How the Internet of Things is set to revolutionise logistics- interview with Manoella Wilbaut, DHL

By: Jordan

7, January, 2016


IoT - Speakers -

Interview with Manoella Wilbaut, Head of Global Commercial Developments and Sustainability , DHL, by James Bourne

Like many organisations, logistics giant DHL continually looks at ways business and employee efficiency can be improved for a better working environment. But the Internet of Things (IoT) is no ordinary opportunity.

In April, DHL and Cisco released a joint report which argued the technology could give a $1.9 trillion (£1.29tn) boost to logistics and supply chain operations over the coming decade. Among the initiatives DHL is exploring in new technology include ‘vision picking’, successfully trialled last year whereby warehouse operators use augmented reality and smart glasses for more efficient pickups, as well as utilising smart inventory management, damage detection, real-time visibility and accurate inventory control into its warehouses through IoT.

Manoella Wilbaut, speaking at the IoT Tech Expo Europe in February, is head of global commercial developments and sustainability at DHL Customer Solutions & Innovation. She explains the key opportunities for IoT in the logistics industry can be put into three categories; warehousing operations, freight transport, and last mile delivery – the final leg of delivering a service to a customer, which is often less efficient than the previous steps.

To that end, DHL is introducing Parcelbox, which allows users to install a personal locker at their front door to ensure parcels are delivered instead of the dreaded ‘sorry we missed you’ slip of paper. The product is already available in Germany, with several other European countries in the testing phase.

Where the IoT fits into this, Wilbaut argues, is through temperature controlled smart lockers for groceries – perhaps even through a smart fridge which orders products when it checks supplies are low. “Last mile delivery is characterised by high dependency on labour, and growing demand for more convenient delivery points,” Wilbaut explains. “As parcel volumes grow and increasingly more people order their grocery supplies online, we can imagine a future in which temperature-controlled smart lockers eventually replace traditional mailboxes to accommodate this development.

Even though DHL predicts the outlook looks good for the IoT transforming logistics, there are still challenges to overcome. “We must establish clear rules and protocols on the right to collect, own, transfer and process data that is collected from sensors and other devices,” says Wilbaut. “Successful implementation necessitates collaboration between different players with a shared goal to create a thriving IoT ecosystem. At the heart are privacy and security concerns, and the ownership of data.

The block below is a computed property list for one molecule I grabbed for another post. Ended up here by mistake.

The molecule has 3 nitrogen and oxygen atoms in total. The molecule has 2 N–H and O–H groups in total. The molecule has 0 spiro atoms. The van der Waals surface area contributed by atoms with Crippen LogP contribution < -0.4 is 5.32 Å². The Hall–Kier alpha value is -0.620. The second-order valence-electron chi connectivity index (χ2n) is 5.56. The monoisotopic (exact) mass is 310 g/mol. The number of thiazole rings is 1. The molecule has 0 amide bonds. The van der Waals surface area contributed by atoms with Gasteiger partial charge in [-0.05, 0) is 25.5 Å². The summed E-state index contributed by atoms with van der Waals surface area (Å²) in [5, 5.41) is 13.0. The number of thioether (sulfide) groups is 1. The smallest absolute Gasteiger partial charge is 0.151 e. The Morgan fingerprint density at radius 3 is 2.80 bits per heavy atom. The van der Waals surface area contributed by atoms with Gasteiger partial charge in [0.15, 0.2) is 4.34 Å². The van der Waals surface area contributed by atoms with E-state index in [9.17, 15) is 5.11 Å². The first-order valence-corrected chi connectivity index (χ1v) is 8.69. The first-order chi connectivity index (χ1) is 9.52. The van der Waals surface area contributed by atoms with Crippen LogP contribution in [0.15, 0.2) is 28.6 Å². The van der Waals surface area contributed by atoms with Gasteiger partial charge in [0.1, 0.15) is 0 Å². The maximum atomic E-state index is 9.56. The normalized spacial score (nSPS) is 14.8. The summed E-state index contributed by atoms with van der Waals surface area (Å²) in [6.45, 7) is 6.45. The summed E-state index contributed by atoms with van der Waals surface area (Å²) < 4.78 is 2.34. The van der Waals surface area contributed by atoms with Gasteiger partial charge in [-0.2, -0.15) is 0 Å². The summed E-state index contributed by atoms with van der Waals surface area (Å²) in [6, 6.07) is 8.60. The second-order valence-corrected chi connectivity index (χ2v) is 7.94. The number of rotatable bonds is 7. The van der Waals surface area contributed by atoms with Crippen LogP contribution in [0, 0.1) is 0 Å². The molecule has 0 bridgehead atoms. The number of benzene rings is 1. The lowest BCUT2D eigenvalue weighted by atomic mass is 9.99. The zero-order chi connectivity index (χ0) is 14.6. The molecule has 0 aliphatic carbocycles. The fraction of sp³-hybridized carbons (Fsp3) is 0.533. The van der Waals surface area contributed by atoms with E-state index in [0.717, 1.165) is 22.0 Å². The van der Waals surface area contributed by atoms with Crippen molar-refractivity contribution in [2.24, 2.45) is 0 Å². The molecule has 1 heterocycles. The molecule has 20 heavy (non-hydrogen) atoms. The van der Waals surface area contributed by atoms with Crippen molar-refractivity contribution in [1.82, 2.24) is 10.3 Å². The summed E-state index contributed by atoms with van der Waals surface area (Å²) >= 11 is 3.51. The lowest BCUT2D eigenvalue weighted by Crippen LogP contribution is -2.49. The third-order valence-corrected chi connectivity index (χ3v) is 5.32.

Clearly, there is a difference between predicting figures in 10 years time and hard business objectives. Going back to the vision picking example, the trial was a success after 25% greater warehouse efficiency was noted. In the company’s words, it ‘proved that augmented reality offers added value to logistics.

Wilbaut argues the need for reliable IT systems and sharing mechanisms in this mix. “Even if all those challenges are overcome, IoT applications need to deliver a real business case around technology with significant bottom line improvements for the company,” she says.

So long as this occurs, the possibilities are limitless, with the healthcare, energy, and automotive sectors ripe for change. Wilbaut singles out the latter as most exciting. “We are already entering the phase where partially automated systems will improve vehicle safety and fuel efficiency, but drivers remain in the vehicle,” she says. “Today, the world’s leading automotive and technology companies are showcasing prototypes and many vehicles on our roads have already adopted a number of the key technologies required for autonomous driving.

Wilbaut is speaking at IoT Tech Expo on February 10 within the Connected Industry track on the subject of predictive maintenance, and she notes the importance of this subject. “A sudden and unexpected breakdown of a truck can have significant consequences for transport companies and their customers,” Wilbaut explains. “Our goal is to leverage data analytics to estimate asset failure and automatically schedule maintenance.

By doing this we aim to improve fleet productivity, optimise vehicle utilisation, and improve safety which in turn translates into additional value for our customers,” she adds.

Manoella Wilbaut  is speaking at the IoT Tech Expo within the Connected Industry track. Register your pass here: